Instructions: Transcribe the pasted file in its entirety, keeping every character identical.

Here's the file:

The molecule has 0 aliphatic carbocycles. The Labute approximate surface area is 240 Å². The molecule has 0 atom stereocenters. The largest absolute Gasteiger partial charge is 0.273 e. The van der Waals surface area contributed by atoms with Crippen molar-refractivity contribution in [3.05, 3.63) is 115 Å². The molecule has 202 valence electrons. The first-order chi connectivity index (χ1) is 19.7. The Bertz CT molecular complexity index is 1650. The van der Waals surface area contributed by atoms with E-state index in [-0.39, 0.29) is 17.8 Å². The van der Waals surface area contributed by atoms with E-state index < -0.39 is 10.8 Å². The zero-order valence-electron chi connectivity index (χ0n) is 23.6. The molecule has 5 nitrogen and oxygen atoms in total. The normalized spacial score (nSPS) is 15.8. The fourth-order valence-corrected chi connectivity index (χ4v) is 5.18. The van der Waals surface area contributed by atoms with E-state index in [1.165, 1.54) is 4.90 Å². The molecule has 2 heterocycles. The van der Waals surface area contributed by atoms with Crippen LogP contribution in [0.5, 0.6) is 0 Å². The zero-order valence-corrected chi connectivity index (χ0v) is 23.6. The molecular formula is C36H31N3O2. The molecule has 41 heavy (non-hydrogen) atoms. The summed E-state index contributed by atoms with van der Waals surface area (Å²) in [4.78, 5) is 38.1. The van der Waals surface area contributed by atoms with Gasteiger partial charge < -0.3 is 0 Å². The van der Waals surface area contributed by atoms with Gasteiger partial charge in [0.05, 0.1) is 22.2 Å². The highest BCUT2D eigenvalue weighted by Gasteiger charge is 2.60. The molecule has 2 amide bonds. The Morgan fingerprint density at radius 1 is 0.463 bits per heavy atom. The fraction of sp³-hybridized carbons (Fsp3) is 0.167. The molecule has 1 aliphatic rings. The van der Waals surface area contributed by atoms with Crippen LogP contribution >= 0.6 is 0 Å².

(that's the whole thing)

The molecule has 0 aliphatic carbocycles. The Labute approximate surface area is 240 Å². The molecule has 0 atom stereocenters. The largest absolute Gasteiger partial charge is 0.273 e. The van der Waals surface area contributed by atoms with Crippen molar-refractivity contribution in [3.05, 3.63) is 115 Å². The molecule has 202 valence electrons. The first-order chi connectivity index (χ1) is 19.7. The Bertz CT molecular complexity index is 1650. The van der Waals surface area contributed by atoms with E-state index in [-0.39, 0.29) is 17.8 Å². The van der Waals surface area contributed by atoms with E-state index < -0.39 is 10.8 Å². The zero-order valence-electron chi connectivity index (χ0n) is 23.6. The molecule has 5 nitrogen and oxygen atoms in total. The normalized spacial score (nSPS) is 15.8. The fourth-order valence-corrected chi connectivity index (χ4v) is 5.18. The van der Waals surface area contributed by atoms with E-state index in [1.165, 1.54) is 4.90 Å². The molecule has 2 heterocycles. The van der Waals surface area contributed by atoms with Crippen LogP contribution in [0.5, 0.6) is 0 Å². The zero-order valence-corrected chi connectivity index (χ0v) is 23.6. The molecular formula is C36H31N3O2. The molecule has 41 heavy (non-hydrogen) atoms. The summed E-state index contributed by atoms with van der Waals surface area (Å²) in [4.78, 5) is 38.1. The van der Waals surface area contributed by atoms with Gasteiger partial charge < -0.3 is 0 Å². The van der Waals surface area contributed by atoms with Gasteiger partial charge in [0.05, 0.1) is 22.2 Å². The highest BCUT2D eigenvalue weighted by Gasteiger charge is 2.60. The molecule has 2 amide bonds. The Morgan fingerprint density at radius 1 is 0.463 bits per heavy atom. The fraction of sp³-hybridized carbons (Fsp3) is 0.167. The molecule has 1 aliphatic rings. The van der Waals surface area contributed by atoms with Crippen LogP contribution >= 0.6 is 0 Å².